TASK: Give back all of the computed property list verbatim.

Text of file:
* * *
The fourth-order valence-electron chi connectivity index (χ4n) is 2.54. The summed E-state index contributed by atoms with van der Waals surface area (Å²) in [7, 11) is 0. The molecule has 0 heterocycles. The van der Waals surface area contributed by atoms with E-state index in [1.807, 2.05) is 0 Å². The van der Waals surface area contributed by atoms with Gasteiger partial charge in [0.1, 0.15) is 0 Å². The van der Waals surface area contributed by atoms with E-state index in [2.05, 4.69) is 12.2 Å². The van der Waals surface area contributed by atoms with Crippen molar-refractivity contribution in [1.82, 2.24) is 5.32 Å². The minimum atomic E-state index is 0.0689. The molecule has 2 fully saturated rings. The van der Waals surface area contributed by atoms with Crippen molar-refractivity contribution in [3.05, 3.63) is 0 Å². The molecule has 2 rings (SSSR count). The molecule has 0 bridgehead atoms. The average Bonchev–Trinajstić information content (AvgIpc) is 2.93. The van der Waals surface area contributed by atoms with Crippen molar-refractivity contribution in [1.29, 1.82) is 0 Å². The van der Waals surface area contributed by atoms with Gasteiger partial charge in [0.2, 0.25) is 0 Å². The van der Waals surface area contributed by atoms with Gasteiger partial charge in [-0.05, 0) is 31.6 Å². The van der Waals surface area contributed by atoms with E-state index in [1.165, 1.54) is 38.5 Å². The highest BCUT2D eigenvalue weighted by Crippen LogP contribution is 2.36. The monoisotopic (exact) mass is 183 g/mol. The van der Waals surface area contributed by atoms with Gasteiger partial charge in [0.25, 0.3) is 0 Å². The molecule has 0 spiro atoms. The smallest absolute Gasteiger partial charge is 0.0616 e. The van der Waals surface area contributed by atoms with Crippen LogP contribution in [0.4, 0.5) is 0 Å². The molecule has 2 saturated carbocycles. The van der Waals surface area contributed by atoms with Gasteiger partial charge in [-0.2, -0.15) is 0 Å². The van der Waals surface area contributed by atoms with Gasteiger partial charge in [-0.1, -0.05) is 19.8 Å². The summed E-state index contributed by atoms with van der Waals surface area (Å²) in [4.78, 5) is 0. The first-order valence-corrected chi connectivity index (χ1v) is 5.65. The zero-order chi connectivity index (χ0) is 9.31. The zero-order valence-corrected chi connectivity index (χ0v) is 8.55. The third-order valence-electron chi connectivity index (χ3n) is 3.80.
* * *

The fourth-order valence-electron chi connectivity index (χ4n) is 2.54. The summed E-state index contributed by atoms with van der Waals surface area (Å²) in [7, 11) is 0. The molecule has 0 heterocycles. The van der Waals surface area contributed by atoms with E-state index in [1.807, 2.05) is 0 Å². The van der Waals surface area contributed by atoms with Gasteiger partial charge in [0.1, 0.15) is 0 Å². The van der Waals surface area contributed by atoms with E-state index in [2.05, 4.69) is 12.2 Å². The van der Waals surface area contributed by atoms with Crippen molar-refractivity contribution in [1.82, 2.24) is 5.32 Å². The minimum atomic E-state index is 0.0689. The molecule has 2 fully saturated rings. The van der Waals surface area contributed by atoms with Crippen molar-refractivity contribution in [3.05, 3.63) is 0 Å². The molecule has 2 rings (SSSR count). The molecule has 0 bridgehead atoms. The average Bonchev–Trinajstić information content (AvgIpc) is 2.93. The van der Waals surface area contributed by atoms with Crippen molar-refractivity contribution in [1.29, 1.82) is 0 Å². The van der Waals surface area contributed by atoms with Gasteiger partial charge in [0.2, 0.25) is 0 Å². The van der Waals surface area contributed by atoms with Gasteiger partial charge in [-0.05, 0) is 31.6 Å². The van der Waals surface area contributed by atoms with E-state index in [1.165, 1.54) is 38.5 Å². The highest BCUT2D eigenvalue weighted by Crippen LogP contribution is 2.36. The monoisotopic (exact) mass is 183 g/mol. The van der Waals surface area contributed by atoms with Gasteiger partial charge in [0.25, 0.3) is 0 Å². The molecule has 0 spiro atoms. The smallest absolute Gasteiger partial charge is 0.0616 e. The van der Waals surface area contributed by atoms with Crippen LogP contribution in [0.4, 0.5) is 0 Å². The molecule has 2 saturated carbocycles. The van der Waals surface area contributed by atoms with Gasteiger partial charge in [-0.2, -0.15) is 0 Å². The van der Waals surface area contributed by atoms with Gasteiger partial charge in [-0.1, -0.05) is 19.8 Å². The summed E-state index contributed by atoms with van der Waals surface area (Å²) in [4.78, 5) is 0. The first-order valence-corrected chi connectivity index (χ1v) is 5.65. The zero-order chi connectivity index (χ0) is 9.31. The zero-order valence-corrected chi connectivity index (χ0v) is 8.55. The third-order valence-electron chi connectivity index (χ3n) is 3.80.